We keep a lot of info on our phones—from credit cards and bank accounts to personal photographs. Combined with an assortment of logins, call and text logs, GPS, and tracking capabilities, our smartphones and online records can say quite a lot about us. And if that information should fall into the wrong hands, there is the potential that it could be used against us.
One part of the Miranda warning is that a suspect has the right to remain silent. But what about our technology? If we choose to remain silent, can our phones “speak” for us? Can the police force us to turn over our phones and online records in order to use them against us? And what about our carriers? Can they hand over records without our consent?
Can Police Make You Give Them Your Phone?
The short answer is no, police officers can’t just seize your phone. Because your phone is your property, they need a warrant in order to take it from you or to look at it or your other devices.
To get access to your phone records from your wireless carrier, they also need a warrant. This is in accordance with a Supreme Court ruling from 2018 (Carpenter vs. the US) that says it doesn’t matter that the digital records are held by a third party (the carrier) and that citizens still have a right to privacy when it comes to their digital records.
It’s important to note that there are situations where police can seize your phone or request your records without a warrant. If officers believe your phone may provide information regarding a child abduction, for example, or if they want your phone records because a bomb threat was called in, they do not need a warrant. Basically, if they have probable cause, they can take your phone. Also, if you are arrested, they can take your phone or other personal devices.
The Carpenter ruling doesn’t mean that law enforcement won’t ask to search your phone or won’t otherwise suggest that it is legal for them to seize your phone. It’s within their right to ask to look at your phone, but unless officers have a warrant, you do not need to consent to a search. Say no, and call your Tampa defense attorney.
And if they do have a warrant, always check what is covered. Rarely are officers given carte blanche. Make sure you understand what property the warrant covers and don’t provide them with anything else. Phone your Tampa defense attorney, who will help ensure your rights are being protected.
If your phone is searched or seized without a warrant, try to remember (or better yet, write down) the name of the officer and, if possible, their badge number.
Can Police Access Your Phone Records?
Your carrier maintains records based on your phone use. Such records have been used to show motive or to illustrate the whereabouts of a defendant. As mentioned above, police are required to serve a warrant on a carrier in order to get access to this information.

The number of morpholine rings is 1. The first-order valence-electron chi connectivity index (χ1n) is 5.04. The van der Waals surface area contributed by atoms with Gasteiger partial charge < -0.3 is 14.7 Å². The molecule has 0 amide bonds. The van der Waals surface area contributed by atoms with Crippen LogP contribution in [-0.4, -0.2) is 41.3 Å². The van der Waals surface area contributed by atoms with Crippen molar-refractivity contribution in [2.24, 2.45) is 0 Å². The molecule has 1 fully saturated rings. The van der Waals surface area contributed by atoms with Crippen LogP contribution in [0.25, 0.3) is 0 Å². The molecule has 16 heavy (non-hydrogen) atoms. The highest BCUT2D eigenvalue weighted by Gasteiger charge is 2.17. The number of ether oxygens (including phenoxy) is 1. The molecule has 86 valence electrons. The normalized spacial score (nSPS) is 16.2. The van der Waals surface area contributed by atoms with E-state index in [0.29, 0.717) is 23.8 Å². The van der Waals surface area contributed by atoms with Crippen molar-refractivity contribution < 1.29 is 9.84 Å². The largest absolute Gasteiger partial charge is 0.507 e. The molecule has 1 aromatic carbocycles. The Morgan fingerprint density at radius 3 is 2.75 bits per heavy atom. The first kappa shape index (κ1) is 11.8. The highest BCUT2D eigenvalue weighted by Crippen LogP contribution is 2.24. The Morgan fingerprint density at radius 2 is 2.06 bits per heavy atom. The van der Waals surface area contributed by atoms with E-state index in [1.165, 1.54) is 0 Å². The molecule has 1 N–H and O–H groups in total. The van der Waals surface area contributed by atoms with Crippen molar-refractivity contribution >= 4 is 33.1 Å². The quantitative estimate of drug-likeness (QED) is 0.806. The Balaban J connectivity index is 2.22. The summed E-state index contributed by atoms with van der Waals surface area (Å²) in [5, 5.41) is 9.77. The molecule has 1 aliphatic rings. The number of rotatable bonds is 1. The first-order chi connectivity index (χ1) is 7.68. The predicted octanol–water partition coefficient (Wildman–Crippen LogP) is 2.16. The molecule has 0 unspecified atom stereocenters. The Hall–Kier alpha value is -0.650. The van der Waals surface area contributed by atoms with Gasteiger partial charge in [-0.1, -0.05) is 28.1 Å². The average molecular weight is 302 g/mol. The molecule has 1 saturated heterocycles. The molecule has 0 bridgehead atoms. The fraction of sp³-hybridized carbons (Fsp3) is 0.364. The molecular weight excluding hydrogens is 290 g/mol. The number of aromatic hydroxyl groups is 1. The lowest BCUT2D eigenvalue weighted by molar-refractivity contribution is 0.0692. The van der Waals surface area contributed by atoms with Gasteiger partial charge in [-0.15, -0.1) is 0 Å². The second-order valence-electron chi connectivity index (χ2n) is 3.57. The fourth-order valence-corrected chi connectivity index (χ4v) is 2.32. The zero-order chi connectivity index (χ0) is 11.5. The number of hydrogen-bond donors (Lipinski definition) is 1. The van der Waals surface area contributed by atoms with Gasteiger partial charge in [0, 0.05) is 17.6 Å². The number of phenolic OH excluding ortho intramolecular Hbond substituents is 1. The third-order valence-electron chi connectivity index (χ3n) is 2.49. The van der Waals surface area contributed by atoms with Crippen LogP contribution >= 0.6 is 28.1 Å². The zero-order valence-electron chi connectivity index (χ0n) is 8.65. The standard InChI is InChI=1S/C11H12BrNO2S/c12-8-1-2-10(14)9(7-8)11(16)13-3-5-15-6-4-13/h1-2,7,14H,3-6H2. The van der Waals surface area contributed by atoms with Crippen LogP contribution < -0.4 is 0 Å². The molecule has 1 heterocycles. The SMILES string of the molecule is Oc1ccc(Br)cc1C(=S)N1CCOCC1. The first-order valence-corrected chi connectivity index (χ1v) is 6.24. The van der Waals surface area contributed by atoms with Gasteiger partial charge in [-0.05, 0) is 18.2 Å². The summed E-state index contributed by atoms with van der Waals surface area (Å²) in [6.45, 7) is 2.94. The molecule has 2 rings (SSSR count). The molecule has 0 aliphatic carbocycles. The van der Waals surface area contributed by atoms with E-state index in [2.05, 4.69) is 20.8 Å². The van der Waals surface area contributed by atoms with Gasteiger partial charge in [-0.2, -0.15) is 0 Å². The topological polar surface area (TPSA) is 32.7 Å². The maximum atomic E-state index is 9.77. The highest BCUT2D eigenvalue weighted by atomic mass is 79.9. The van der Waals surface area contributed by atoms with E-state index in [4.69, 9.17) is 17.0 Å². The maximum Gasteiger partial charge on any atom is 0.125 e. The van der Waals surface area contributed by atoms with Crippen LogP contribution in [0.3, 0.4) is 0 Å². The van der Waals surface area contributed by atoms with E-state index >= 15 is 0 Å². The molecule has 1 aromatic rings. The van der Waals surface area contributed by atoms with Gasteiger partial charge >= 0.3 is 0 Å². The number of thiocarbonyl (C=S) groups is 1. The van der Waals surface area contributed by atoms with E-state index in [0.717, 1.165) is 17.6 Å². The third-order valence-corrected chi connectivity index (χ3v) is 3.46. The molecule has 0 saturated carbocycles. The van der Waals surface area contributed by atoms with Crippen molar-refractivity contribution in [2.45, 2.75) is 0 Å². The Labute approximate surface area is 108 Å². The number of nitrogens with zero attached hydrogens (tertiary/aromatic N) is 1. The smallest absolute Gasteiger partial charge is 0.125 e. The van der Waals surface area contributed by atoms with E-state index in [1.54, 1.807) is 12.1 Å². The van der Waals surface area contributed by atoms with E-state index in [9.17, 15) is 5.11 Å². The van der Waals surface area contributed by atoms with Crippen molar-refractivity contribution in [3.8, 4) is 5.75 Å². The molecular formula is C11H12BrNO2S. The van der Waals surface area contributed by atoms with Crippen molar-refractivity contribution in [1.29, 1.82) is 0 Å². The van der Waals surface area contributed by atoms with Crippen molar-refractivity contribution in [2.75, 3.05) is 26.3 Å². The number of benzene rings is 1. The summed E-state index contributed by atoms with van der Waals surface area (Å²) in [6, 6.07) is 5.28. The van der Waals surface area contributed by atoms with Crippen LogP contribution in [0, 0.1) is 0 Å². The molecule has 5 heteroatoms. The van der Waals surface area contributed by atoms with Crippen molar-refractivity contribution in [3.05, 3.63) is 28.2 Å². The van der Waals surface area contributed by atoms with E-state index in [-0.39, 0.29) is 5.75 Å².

To get such a warrant, they must be able to show that the officers have probable cause to believe that an individual has committed a crime and that the phone records will help illustrate this.
Also, keep in mind that while officers can’t legally get into your phone without a warrant, they can use any information provided by others against you. For example, if you send an image to underage individual and that individual provides it to the police, the meta-information on that image and text can be used against you in a court of law.
Can You Be Compelled to Unlock Your Phone or Provide Your Password?
The police have your phone, now what? Can they make you give them the password or use your thumb to unlock your device?
Thankfully, the fifth amendment applies here. You cannot legally be forced or compelled to unlock your phone because it could be self-incriminating to do so. Even if they make it seem like you’d be helping yourself by unlocking your phone, it’s a good idea to refuse to do so until you speak with your lawyer.
However, just because you don’t unlock your phone doesn’t mean that law enforcement won’t be able to access the information on your device. In the digital age, police departments have gotten savvier, and at the federal level, the ability to break into password-protected phones continues to improve despite increased security measures from phone makers.
Federal Law Enforcement
So far in this post, I’ve dealt with policing at the state level. However, it’s important to note that federal law enforcement have a different set of rules they abide by. The main difference when it comes to phone records is that federal law enforcement do not need a warrant to gain access to your phone records. Plus, cell phone carriers don’t need to inform their customers if their records have been shared with federal agencies. If a carrier is complying with a subpoena, according to the Patriot Act, they don’t need to inform you.
Protect Yourself—Call Mike G Law
Our smartphones can feel like an extension of ourselves. It’s important to understand that while we can expect to have some sense of privacy on our personal devices, that privacy is limited. Unfortunately, this area of law is still being written and tested. Not every officer knows these laws or abides by them. It can be confusing, and they may think they have more authority than they do. To make sure that you’re protected, contact Mike G Law.
Mike G is committed to protecting the rights of the accused. Having spent decades as a prosecutor, he understands how law enforcement will push the limits in order to make a case. He also knows that this area of digital law is in flux and constantly changing. Mike G stays on top of the law to better help his clients. He understands the tactics used by law enforcement who are desperate to make a charge stick, and he knows how to fight back.
Protect your rights—call Mike G Law today to schedule a consultation.